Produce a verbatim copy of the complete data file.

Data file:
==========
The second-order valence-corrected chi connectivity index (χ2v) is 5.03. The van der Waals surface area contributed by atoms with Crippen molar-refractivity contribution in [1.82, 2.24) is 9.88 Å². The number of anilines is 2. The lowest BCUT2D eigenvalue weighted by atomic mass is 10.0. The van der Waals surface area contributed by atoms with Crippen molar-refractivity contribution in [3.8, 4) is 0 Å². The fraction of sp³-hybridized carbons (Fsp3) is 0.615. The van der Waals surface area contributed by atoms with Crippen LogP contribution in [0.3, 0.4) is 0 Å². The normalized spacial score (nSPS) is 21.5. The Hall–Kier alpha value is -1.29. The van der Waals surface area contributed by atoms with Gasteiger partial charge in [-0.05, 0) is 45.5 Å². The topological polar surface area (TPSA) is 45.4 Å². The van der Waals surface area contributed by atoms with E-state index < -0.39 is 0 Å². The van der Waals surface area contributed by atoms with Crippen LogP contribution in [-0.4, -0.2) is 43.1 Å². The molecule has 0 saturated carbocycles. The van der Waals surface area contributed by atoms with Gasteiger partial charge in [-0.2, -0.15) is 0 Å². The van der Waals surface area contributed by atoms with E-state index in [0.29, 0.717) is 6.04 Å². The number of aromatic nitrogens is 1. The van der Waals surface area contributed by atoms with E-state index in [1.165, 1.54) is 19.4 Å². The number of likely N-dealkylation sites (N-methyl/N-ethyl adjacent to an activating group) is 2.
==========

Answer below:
The second-order valence-corrected chi connectivity index (χ2v) is 5.03. The van der Waals surface area contributed by atoms with Crippen molar-refractivity contribution in [1.82, 2.24) is 9.88 Å². The number of anilines is 2. The lowest BCUT2D eigenvalue weighted by atomic mass is 10.0. The van der Waals surface area contributed by atoms with Crippen molar-refractivity contribution in [3.8, 4) is 0 Å². The fraction of sp³-hybridized carbons (Fsp3) is 0.615. The van der Waals surface area contributed by atoms with Crippen LogP contribution in [0.3, 0.4) is 0 Å². The normalized spacial score (nSPS) is 21.5. The Hall–Kier alpha value is -1.29. The van der Waals surface area contributed by atoms with Gasteiger partial charge in [-0.05, 0) is 45.5 Å². The topological polar surface area (TPSA) is 45.4 Å². The van der Waals surface area contributed by atoms with E-state index < -0.39 is 0 Å². The van der Waals surface area contributed by atoms with Crippen LogP contribution in [-0.4, -0.2) is 43.1 Å². The molecule has 0 saturated carbocycles. The van der Waals surface area contributed by atoms with Gasteiger partial charge in [-0.2, -0.15) is 0 Å². The van der Waals surface area contributed by atoms with E-state index in [0.29, 0.717) is 6.04 Å². The number of aromatic nitrogens is 1. The van der Waals surface area contributed by atoms with E-state index in [1.165, 1.54) is 19.4 Å². The number of likely N-dealkylation sites (N-methyl/N-ethyl adjacent to an activating group) is 2.